The Politics of Internal Recruitment
Internal recruitment can be a great way to fill out holes in a project team. It increases both personal and career growth while encouraging internal ambition. It’s not all roses and sweet music, however. Internal recruitment has an ugly political side to it, one that can sour the relationship with both the newly-transferred employee and the rest of the company. It’s best to be aware of these risks before embarking on any internal recruitment initiative.
One of the problems with filling a position internally is that it can become a ruthless political campaign, especially if the position is high-profile with lots of competition. Candidates might start calling in favors or begin sucking up to the hiring manager. Or worse, they might take the offensive and start gossiping about competing co-workers in order to make them look less suitable for the post. Some unscrupulous candidates may even begin taking credit for other people’s work just to look good.
Although much of it will probably be out of your control, you should still take steps to squash this kind of behaviour as soon as you hear about it. Evaluate candidates based on merit and what you’ve personally observed rather than what “the grapevine” has to say. Also, make it clear that these kinds of actions will not be tolerated at the onset of the recruitment process, and take action if you see any signs of it.
Sore Losers Don’t Go Away
When a candidate gets hired from the outside, she doesn’t have to worry about what the other “losing” candidates are going to say behind her back. Not so with internal recruitment. Internal candidates that have been passed over for the position may take it upon themselves to let the company know what a “bad” decision they’ve made. It may even extend to active post-hire campaigning, where the jealous co-worker will constantly trumpet the new hire’s failures and weaknesses. This may result in a loss of respect and confidence from impressionable co-workers.
Again, you should take steps to protect your new hire and monitor any undue gossip or negative press about your new hire; but do so within the bounds of the organizational structure. Don’t approach the offender directly. Exercise good social skills and approach their manager instead, and let him know your concerns. Also, counter the bad press by publicly acknowledging your new hire’s contributions and vocally expressing your confidence in them. If possible, get your team in on it as well. The new hire is one of the team now, and they need to protect their own.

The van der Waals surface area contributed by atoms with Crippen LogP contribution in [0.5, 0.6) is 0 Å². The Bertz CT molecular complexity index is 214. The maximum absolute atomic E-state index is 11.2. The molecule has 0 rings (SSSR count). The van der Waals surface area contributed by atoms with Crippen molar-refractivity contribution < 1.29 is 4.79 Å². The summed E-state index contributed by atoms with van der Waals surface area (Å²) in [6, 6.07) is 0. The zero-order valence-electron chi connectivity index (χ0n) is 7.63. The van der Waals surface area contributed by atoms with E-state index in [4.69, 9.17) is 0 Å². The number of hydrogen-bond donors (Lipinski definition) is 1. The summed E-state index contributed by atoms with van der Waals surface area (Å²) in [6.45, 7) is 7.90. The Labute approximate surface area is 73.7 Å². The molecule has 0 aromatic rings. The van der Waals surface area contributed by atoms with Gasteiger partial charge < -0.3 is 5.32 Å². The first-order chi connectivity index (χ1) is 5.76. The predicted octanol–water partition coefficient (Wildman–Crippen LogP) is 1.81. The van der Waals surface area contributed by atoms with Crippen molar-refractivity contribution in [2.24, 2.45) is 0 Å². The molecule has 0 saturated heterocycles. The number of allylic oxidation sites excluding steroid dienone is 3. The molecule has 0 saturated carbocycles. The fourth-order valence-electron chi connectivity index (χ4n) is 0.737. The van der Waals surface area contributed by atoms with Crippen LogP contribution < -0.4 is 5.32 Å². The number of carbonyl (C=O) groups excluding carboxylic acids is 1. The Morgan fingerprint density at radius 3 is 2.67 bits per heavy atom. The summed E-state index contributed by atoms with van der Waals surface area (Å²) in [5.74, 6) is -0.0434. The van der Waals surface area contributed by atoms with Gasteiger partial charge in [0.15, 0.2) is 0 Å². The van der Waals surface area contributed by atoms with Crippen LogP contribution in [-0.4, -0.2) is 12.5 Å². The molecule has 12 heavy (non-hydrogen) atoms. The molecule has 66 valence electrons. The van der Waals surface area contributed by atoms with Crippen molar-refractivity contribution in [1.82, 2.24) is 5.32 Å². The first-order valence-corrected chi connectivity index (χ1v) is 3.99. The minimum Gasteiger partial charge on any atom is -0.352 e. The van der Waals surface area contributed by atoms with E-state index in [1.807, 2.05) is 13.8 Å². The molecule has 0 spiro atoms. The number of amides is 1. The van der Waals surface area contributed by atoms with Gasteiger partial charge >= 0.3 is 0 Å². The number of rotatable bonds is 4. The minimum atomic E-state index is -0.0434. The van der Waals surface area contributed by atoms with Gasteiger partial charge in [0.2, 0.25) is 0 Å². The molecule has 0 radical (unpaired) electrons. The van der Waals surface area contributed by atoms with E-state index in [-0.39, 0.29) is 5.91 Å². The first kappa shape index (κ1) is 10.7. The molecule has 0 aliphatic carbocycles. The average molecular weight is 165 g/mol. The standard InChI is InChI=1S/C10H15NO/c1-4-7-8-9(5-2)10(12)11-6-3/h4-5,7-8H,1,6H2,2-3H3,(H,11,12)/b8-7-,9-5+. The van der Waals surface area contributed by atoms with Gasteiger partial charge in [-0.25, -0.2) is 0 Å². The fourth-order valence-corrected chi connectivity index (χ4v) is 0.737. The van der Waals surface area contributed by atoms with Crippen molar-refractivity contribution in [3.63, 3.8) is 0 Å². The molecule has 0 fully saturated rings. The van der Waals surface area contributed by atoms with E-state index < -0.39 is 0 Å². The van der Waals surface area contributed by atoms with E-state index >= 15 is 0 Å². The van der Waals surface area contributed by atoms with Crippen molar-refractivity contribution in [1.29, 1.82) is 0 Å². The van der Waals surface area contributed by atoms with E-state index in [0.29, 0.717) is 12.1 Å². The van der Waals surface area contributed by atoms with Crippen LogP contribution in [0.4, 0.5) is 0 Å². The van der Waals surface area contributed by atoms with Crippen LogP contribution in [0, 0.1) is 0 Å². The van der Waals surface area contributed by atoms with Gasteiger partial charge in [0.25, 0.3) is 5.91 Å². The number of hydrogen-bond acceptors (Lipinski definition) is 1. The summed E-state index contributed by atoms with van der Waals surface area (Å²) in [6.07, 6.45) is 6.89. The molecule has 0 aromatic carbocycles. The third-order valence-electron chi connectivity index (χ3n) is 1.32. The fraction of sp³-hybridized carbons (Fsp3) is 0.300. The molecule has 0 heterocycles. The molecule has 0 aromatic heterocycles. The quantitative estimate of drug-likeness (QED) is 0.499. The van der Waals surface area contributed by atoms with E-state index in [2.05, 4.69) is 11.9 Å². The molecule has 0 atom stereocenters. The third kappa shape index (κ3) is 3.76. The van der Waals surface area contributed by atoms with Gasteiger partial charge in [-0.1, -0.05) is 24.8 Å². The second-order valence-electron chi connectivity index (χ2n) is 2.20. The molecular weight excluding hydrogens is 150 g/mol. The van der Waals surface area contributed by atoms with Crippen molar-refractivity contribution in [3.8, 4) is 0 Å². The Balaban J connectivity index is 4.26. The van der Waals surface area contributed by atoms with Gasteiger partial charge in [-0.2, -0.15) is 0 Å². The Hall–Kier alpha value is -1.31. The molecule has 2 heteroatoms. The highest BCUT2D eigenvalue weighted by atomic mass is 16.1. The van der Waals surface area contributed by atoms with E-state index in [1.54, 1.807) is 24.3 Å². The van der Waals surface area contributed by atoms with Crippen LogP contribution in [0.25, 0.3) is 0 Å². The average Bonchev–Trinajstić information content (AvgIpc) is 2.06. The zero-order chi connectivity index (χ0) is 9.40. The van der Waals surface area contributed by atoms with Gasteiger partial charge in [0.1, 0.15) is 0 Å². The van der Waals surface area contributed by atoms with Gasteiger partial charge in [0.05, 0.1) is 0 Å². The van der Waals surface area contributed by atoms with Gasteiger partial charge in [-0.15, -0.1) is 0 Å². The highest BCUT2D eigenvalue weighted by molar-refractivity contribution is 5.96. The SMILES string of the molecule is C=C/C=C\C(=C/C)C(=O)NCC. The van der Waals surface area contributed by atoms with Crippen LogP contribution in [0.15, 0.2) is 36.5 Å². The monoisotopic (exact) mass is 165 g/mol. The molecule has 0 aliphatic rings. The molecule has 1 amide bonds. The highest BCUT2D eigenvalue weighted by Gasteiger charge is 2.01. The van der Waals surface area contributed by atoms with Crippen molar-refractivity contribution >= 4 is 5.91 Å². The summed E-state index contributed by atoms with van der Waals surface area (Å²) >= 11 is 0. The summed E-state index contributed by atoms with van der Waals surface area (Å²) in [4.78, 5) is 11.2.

Availability, Not Skill
One of the biggest risks of hiring internally is that you’re selecting from a limited pool of candidates. These internal candidates may be available and willing to join your team, but you have to evaluate them based on how they perform and what they can contribute. It takes time and effort to train someone, even if they’re already familiar with the company’s process, and the ideal candidate has to have a good base of skills and knowledge if they are going to learn quickly.
Always keep your options open when filling a position. If none of your internal candidates are good enough, don’t compromise for the sake of sticking to internal options. Instead, hire from outside and invest in a truly qualified candidate. Even if it costs more, their expertise will pay off in much higher dividends in the long run.
Internal recruitment is always a delicate subject, so we would love to hear your input as well. Have you done any such recruiting? Have you been on the receiving end? Or, perhaps even more interestingly, have you been bypassed for a promotion in favour of another internal candidate? Chime in!